In his current role, Wallace looks at how infrastructure fits into an organisation’s goals to drive impact and success. He leads a team of diverse people, not only engineers, who assist clients to build the right infrastructure to meet multiple needs. “We focus on making investments in infrastructure sustainable so that everything still works in 20 to 50 years’ time.” The team specifically aids with creating projects where the public and private sector join forces to have a bigger impact. “We create business cases and investment strategies, we help assess and manage project risks and we also help companies with lots of infrastructure improve their businesses to deliver bigger and better impact,” explains Wallace.

His future plan is to concentrate on being an enabler to the business for embedding sustainable development principles and guide technical teams to frame the impact of their efforts in terms of the SDGs and wider impact metrics. “We are especially interested in being the connectors that help private and public entities come together to collectively solve the huge infrastructure challenges facing South Africa and the continent. I have learnt over my 15 years as an engineer that the challenges are very complex, and we need to all come together to collectively frame and solve the issues. Engineers cannot do it alone.”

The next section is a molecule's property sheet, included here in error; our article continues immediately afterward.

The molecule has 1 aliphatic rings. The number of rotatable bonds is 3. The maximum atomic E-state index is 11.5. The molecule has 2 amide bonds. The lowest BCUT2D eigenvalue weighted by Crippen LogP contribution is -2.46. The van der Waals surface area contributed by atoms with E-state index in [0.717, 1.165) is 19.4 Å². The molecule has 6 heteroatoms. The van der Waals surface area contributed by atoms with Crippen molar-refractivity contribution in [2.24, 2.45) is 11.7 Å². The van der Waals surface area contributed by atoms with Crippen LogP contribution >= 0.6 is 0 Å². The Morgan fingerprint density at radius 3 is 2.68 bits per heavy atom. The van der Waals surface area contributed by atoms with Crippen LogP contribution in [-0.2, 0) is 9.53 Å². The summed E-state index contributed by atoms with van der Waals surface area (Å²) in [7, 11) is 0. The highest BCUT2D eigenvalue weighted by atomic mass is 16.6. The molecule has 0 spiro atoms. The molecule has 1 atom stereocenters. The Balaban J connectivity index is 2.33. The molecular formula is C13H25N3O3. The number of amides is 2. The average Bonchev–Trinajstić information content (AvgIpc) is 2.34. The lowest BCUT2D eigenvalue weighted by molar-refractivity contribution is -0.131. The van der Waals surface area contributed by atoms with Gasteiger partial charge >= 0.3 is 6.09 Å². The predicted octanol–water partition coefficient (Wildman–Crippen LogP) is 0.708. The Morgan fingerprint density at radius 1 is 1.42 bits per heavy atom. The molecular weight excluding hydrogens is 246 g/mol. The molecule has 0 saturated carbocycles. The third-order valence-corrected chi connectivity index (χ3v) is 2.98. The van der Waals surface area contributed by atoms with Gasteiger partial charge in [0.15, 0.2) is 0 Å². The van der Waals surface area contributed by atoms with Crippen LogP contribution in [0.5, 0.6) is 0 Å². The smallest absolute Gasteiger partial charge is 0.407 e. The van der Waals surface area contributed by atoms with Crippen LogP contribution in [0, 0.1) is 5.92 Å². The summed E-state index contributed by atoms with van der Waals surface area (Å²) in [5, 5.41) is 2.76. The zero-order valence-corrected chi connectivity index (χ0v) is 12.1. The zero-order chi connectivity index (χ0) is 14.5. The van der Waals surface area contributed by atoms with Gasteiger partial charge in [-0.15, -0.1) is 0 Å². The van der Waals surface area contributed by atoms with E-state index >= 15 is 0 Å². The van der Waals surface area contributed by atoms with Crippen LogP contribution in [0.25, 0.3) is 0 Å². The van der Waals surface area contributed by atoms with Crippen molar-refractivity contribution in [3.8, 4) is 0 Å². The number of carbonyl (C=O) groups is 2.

His advice to young people contemplating a similar career path is: “Do not get too hung up on worrying about if you ‘fit’ the engineering mould. The industry is evolving and there is an amazing opportunity to bring creative skill sets to the table to solve the world’s biggest problems. Engineers are very much trained to be problem solvers, and this leads to a very exciting career with options downstream. Do make sure you keep your maths and science strong, but do not forget to invest in things like your people and emotional intelligence skills, too,” concludes Wallace.

World Engineering Day on Saturday 4 March is an opportunity to celebrate engineering and the contribution of the world’s engineers to a better, sustainable world.